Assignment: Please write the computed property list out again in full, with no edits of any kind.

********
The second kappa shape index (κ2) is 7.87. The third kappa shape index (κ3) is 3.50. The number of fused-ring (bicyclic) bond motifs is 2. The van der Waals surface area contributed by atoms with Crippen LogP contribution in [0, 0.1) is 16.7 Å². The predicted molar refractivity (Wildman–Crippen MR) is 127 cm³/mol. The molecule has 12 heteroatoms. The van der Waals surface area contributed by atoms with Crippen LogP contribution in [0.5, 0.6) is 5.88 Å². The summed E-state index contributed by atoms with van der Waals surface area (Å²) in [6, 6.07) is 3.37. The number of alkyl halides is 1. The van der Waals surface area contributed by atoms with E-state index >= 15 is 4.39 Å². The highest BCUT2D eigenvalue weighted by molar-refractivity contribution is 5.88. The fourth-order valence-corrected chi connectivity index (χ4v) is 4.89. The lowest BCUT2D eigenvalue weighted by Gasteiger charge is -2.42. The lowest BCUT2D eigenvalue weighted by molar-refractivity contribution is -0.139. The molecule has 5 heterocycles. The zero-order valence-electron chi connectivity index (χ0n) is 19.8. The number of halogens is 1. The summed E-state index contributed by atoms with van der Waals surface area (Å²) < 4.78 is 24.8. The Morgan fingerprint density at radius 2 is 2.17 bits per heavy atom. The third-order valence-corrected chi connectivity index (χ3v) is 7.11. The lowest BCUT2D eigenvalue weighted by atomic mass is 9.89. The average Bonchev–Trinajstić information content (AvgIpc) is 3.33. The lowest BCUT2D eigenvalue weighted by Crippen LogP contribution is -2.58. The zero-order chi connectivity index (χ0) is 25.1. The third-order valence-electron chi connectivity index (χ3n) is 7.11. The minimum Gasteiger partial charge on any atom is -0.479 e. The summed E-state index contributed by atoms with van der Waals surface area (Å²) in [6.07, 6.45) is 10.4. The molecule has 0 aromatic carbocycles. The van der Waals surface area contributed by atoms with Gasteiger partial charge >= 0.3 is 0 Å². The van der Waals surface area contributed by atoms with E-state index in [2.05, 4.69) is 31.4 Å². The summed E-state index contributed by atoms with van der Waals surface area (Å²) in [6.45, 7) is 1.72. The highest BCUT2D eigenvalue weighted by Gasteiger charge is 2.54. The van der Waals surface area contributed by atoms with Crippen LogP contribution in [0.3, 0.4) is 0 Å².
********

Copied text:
The second kappa shape index (κ2) is 7.87. The third kappa shape index (κ3) is 3.50. The number of fused-ring (bicyclic) bond motifs is 2. The van der Waals surface area contributed by atoms with Crippen LogP contribution in [0, 0.1) is 16.7 Å². The predicted molar refractivity (Wildman–Crippen MR) is 127 cm³/mol. The molecule has 12 heteroatoms. The van der Waals surface area contributed by atoms with Crippen LogP contribution in [0.5, 0.6) is 5.88 Å². The summed E-state index contributed by atoms with van der Waals surface area (Å²) in [6, 6.07) is 3.37. The number of alkyl halides is 1. The van der Waals surface area contributed by atoms with E-state index >= 15 is 4.39 Å². The highest BCUT2D eigenvalue weighted by molar-refractivity contribution is 5.88. The fourth-order valence-corrected chi connectivity index (χ4v) is 4.89. The lowest BCUT2D eigenvalue weighted by Gasteiger charge is -2.42. The lowest BCUT2D eigenvalue weighted by molar-refractivity contribution is -0.139. The molecule has 5 heterocycles. The zero-order valence-electron chi connectivity index (χ0n) is 19.8. The number of halogens is 1. The summed E-state index contributed by atoms with van der Waals surface area (Å²) < 4.78 is 24.8. The Morgan fingerprint density at radius 2 is 2.17 bits per heavy atom. The third-order valence-corrected chi connectivity index (χ3v) is 7.11. The lowest BCUT2D eigenvalue weighted by atomic mass is 9.89. The average Bonchev–Trinajstić information content (AvgIpc) is 3.33. The lowest BCUT2D eigenvalue weighted by Crippen LogP contribution is -2.58. The zero-order chi connectivity index (χ0) is 25.1. The third-order valence-electron chi connectivity index (χ3n) is 7.11. The minimum Gasteiger partial charge on any atom is -0.479 e. The summed E-state index contributed by atoms with van der Waals surface area (Å²) in [6.07, 6.45) is 10.4. The molecule has 0 aromatic carbocycles. The van der Waals surface area contributed by atoms with Gasteiger partial charge >= 0.3 is 0 Å². The van der Waals surface area contributed by atoms with E-state index in [2.05, 4.69) is 31.4 Å². The summed E-state index contributed by atoms with van der Waals surface area (Å²) in [6.45, 7) is 1.72. The highest BCUT2D eigenvalue weighted by Gasteiger charge is 2.54. The van der Waals surface area contributed by atoms with Crippen LogP contribution in [0.3, 0.4) is 0 Å².